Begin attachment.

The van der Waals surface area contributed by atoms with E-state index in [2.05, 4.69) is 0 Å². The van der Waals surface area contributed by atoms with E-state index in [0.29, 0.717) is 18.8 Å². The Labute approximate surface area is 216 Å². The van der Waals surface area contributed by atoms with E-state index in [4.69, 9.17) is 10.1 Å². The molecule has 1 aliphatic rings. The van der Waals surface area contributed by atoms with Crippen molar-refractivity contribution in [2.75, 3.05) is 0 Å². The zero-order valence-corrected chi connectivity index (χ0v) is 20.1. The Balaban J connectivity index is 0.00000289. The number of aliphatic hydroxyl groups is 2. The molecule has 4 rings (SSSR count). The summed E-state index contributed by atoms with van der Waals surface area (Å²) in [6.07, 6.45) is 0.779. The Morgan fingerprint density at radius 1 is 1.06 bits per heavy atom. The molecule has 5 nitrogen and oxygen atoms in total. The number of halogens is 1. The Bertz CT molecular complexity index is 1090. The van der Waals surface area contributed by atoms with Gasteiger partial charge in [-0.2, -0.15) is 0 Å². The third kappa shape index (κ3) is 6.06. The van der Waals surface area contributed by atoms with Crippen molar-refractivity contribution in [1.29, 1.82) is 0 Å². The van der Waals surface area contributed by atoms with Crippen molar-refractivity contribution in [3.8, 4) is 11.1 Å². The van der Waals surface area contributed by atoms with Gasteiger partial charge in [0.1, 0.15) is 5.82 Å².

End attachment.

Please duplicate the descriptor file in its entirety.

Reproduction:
The van der Waals surface area contributed by atoms with E-state index in [2.05, 4.69) is 0 Å². The van der Waals surface area contributed by atoms with E-state index in [0.29, 0.717) is 18.8 Å². The Labute approximate surface area is 216 Å². The van der Waals surface area contributed by atoms with E-state index in [4.69, 9.17) is 10.1 Å². The molecule has 1 aliphatic rings. The van der Waals surface area contributed by atoms with Crippen molar-refractivity contribution in [2.75, 3.05) is 0 Å². The zero-order valence-corrected chi connectivity index (χ0v) is 20.1. The Balaban J connectivity index is 0.00000289. The number of aliphatic hydroxyl groups is 2. The molecule has 4 rings (SSSR count). The summed E-state index contributed by atoms with van der Waals surface area (Å²) in [6.07, 6.45) is 0.779. The Morgan fingerprint density at radius 1 is 1.06 bits per heavy atom. The molecule has 5 nitrogen and oxygen atoms in total. The number of halogens is 1. The Bertz CT molecular complexity index is 1090. The van der Waals surface area contributed by atoms with Gasteiger partial charge in [-0.2, -0.15) is 0 Å². The third kappa shape index (κ3) is 6.06. The van der Waals surface area contributed by atoms with Crippen molar-refractivity contribution in [1.29, 1.82) is 0 Å². The van der Waals surface area contributed by atoms with Crippen molar-refractivity contribution in [3.8, 4) is 11.1 Å². The van der Waals surface area contributed by atoms with Gasteiger partial charge in [0.1, 0.15) is 5.82 Å².